attrite


Also found in: Acronyms.

at•trite

(əˈtraɪt)

adj., v. -trit•ed, -trit•ing. adj.
1. Also, at•trit′ed. worn by rubbing or attrition.
v.t.
2. to reduce by attrition.
[1615–25; < Latin attrītus, past participle of atterere to rub against, wear away =at- at- + terere to rub]
Random House Kernerman Webster's College Dictionary, © 2010 K Dictionaries Ltd. Copyright 2005, 1997, 1991 by Random House, Inc. All rights reserved.
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References in periodicals archive ?
They note that university students' decisions to attrite are far more than reactions to "external, objective conditions" such as being first-in-family to attend university, or experiencing financial struggle.
The minister added that everybody knows that such negative malpractices taking place on our public streets attrite a lot of effort, time and public money which all of us are keen to save and to use properly for the sake of community and human resources development to attract more investments and ensure the sustainability of national development.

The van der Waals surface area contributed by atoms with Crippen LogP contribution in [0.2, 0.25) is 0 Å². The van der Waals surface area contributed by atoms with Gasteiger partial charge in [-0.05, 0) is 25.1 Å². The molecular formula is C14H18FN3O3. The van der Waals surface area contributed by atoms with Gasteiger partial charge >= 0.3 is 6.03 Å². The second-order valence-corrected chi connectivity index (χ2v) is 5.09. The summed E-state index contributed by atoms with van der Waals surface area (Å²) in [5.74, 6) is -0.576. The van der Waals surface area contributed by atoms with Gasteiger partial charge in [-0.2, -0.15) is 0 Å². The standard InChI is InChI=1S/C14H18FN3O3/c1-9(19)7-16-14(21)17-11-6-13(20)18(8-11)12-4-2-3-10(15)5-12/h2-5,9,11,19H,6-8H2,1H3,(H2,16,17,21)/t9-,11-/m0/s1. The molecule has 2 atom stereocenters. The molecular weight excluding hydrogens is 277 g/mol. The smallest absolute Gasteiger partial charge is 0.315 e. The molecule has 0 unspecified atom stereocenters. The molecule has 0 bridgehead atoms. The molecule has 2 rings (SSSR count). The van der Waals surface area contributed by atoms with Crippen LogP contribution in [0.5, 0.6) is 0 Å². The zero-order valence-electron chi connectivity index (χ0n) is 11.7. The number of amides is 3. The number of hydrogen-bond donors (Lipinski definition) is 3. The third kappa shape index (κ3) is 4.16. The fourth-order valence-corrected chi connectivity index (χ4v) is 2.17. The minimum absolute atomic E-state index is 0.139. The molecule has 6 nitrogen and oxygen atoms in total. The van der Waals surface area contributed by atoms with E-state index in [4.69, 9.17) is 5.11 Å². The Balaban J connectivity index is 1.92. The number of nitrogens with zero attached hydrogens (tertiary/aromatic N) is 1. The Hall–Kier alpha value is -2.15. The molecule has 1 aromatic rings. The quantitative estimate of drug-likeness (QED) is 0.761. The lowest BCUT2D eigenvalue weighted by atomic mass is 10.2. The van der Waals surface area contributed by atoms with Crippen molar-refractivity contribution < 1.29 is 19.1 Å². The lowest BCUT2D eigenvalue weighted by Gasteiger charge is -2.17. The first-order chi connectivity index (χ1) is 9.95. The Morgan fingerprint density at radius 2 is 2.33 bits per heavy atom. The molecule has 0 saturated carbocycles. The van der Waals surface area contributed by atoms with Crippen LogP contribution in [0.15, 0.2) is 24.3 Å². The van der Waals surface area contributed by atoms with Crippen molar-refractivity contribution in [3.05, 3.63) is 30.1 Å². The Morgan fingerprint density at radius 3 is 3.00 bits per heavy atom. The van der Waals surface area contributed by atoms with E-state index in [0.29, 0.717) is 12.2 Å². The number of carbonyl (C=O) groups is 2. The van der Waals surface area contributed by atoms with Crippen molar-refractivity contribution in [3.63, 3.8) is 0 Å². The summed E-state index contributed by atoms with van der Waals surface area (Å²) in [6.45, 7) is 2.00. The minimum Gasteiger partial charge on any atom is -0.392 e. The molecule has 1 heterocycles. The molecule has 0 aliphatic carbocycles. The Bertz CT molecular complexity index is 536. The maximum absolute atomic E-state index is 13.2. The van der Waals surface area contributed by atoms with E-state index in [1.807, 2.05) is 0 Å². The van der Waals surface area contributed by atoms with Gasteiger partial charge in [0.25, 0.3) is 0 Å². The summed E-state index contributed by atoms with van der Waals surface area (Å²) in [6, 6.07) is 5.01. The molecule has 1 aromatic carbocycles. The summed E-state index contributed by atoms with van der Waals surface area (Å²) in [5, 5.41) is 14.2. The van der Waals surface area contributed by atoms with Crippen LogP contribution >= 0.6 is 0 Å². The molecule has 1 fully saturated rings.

However, given the look of the clouds, I doubted there was enough clear air to conduct a large air-to-air fight in the manner we desired, therefore favoring the fighters, in their mission, to attrite us.
(23) The Germans were also quick to adapt to subsurface warfare and were notorious in their use of submarines to attrite Allied forces.
The landmark study conducted by the World Evangelical Fellowship (WEF) Missions Committee suggests that 5.1% of career missionaries leave the field each year and, of those who leave, 71% attrite for preventable reasons (Taylor, 1997).
He added, "Not to graduate these accounts then to the higher level of account status creates a negative self-fulfilling prophesy; they will simply and inevitably attrite to another issuer who gives them a better value proposition that they now deserve."
On average, lower economic status households were more likely to attrite between the two waves, so without weighting, the PPHS-2010 would be lesser representative of lower economic status households than would be a random household survey.
According to Rand Corporation report, terrorist groups might be able to buy small, armed drones and smaller systems could become the next IEDs, low-cost, low-tech weapons that are only of limited lethality individually but attrite significant numbers of US or allied personnel when used in large numbers over time.
Respondents who attrite between Wave I and Wave II may be inherently different from respondents who complete both waves.
We focus on the attrition and promotion behavior of waivered recruits as compared with their non-waivered counterparts, and we examine whether they are more likely to attrite or less likely to promote quickly.